The cameras are utilized in relatively hostile environments (as opposed to just the camera head and probe, like in an engine or pipe). Water (commonly acidic), dust, mud etc. are common. We typically scope holes that are 5’ to 25’ deep and are 2” (most common) to 5” diameter. Focal length does not need to be adjusted on the fly, or at all, as long as it is set to the ID of the bore. Dust for example embeds all of the foam in a pelican case, and can work into all of the electronic connections (this is more of an inconvenience and maintenance issue, but worth noting.) Its not uncommon for the drilled holes to produce water, sometimes as much as a garden hose, sometimes a trickle (I have dropped cameras into waist deep water – uncommon, but worth noting). This makes viewing hard to impossible, but it also can bring water down the cables into the camera case, or users’ arm. Typically, cameras are used from mobile equipment like manlifts (notoriously bouncy). As such, when the cameras are larger, they are typically strapped to the equipment as there is a mobile aspect to the work and the cameras are used in an elevated work space (5’ to 60’ off the ground). The camera needs to be rotated to view all internal surfaces of the bore. Large, spool type sewer camera’s make this hard, as they can only be rotated as a whole unit, or by twisting the wire, which is difficult. The best camera’s we have used have been flexible cables which we fish with quick connect poles into and out of the hole. The users are remote in environments that have zero light typically (besides headlamps) and connectivity to other devices (besides Bluetooth). Long battery life is best. Fire is a significant and serious hazard in underground mines. We don’t need intrinsically safe equipment, but the batteries were a concern when Li-ions, and Li-po’s were first developing. During these early high energy batteries, we used lead acid instead to mitigate fire potential. The new generations of batteries are much better, so this is less of an issue. The camera is inserted into a hole that commonly has mud and dirt caked onto the inside, so it easily gets obscured if it is forward facing. This occurs mostly when the camera head is flat, forward facing and recessed. It’s a little cup that grabs debris. A coned or domed housing works well, but affects the optics. Sapphire lenses covers and or housing is best as glass gets abraded very quickly. For these reasons along with the need to have very detailed viewing, side facing cameras are best. The ability to switch between forward/ side view is a game changer though. The cable and wires can get pinched in articulating pieces of equipment, and easily stepped on. Generally, most camera users are conscious of the fragility of the equipment, but mines are famously hard on equipment.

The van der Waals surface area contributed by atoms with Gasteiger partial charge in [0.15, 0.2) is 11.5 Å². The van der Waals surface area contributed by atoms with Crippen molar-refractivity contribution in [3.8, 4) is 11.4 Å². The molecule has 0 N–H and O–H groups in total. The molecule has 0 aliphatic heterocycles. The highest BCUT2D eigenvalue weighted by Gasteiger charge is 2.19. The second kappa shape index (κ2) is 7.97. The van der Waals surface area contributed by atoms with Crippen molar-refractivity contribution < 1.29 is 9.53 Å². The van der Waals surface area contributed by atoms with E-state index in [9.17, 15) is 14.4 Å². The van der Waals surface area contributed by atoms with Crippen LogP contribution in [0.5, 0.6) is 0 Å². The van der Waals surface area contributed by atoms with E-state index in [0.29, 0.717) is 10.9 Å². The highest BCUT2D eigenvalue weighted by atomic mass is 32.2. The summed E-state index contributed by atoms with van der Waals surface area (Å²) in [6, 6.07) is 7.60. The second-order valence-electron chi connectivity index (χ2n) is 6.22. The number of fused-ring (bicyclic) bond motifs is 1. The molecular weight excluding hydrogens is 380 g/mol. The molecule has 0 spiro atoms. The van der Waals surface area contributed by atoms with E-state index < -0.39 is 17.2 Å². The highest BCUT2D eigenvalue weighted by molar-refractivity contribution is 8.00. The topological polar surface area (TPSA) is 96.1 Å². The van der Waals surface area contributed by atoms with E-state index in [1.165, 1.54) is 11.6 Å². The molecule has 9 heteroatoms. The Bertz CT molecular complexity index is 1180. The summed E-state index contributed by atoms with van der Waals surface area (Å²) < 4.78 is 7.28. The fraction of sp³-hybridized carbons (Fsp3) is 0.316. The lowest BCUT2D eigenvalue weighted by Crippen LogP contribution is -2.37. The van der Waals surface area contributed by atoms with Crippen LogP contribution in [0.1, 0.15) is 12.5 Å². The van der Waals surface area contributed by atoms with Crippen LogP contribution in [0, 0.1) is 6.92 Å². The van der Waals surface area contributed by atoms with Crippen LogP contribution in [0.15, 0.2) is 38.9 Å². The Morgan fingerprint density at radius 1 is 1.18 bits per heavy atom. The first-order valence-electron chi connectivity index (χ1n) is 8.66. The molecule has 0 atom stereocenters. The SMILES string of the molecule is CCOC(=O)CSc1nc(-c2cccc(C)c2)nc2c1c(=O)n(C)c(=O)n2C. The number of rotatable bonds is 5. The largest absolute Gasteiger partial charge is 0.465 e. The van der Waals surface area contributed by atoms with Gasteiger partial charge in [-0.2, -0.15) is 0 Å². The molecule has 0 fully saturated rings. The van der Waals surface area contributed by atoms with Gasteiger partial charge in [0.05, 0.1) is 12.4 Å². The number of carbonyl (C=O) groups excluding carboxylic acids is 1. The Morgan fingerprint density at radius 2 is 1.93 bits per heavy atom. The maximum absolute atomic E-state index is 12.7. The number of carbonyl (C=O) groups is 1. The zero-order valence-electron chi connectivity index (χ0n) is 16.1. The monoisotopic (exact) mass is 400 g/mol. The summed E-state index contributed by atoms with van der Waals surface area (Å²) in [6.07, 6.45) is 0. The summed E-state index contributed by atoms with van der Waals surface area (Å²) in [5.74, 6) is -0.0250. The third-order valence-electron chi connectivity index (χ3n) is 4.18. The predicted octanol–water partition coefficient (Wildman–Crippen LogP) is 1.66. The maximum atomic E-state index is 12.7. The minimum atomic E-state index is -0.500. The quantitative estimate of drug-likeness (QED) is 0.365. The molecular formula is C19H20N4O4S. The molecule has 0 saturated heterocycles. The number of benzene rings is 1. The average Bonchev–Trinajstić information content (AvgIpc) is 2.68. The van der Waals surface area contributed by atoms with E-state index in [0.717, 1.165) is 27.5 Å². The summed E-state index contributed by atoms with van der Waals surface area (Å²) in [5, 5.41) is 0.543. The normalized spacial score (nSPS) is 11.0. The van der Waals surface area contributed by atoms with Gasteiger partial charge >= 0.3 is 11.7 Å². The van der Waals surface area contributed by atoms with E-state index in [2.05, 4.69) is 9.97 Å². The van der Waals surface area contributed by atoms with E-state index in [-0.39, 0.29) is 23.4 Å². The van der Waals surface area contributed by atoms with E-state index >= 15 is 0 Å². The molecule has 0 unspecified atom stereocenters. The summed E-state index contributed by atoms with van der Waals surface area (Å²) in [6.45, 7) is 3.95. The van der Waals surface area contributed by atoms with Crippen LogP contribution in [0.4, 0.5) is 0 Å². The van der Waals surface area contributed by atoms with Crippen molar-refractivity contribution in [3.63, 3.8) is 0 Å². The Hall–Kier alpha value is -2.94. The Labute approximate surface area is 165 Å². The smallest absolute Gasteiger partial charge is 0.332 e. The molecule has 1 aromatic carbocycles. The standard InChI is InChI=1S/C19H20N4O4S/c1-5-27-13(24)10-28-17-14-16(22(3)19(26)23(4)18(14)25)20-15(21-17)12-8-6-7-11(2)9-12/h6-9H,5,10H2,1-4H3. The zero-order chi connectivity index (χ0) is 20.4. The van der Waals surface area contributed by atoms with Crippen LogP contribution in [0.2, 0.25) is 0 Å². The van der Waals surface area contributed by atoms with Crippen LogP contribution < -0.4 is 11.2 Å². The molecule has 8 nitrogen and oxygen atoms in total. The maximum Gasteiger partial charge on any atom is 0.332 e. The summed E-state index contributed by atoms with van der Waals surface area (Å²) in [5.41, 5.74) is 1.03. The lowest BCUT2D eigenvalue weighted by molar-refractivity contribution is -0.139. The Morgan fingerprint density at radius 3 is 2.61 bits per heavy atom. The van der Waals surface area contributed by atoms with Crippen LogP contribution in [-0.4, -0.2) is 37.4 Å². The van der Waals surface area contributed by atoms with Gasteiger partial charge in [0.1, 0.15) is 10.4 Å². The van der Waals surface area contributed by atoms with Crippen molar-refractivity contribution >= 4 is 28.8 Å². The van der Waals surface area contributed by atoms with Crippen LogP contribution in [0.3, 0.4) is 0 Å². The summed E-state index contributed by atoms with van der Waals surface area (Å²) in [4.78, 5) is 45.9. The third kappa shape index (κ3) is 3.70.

We don’t necessarily need a precision instrument as much as a user-friendly durable one. We are interested in finding cracks, separations, and seeing the type of rock. Nice color/ LEDs, resolution, recordability, simplicity and durability are important.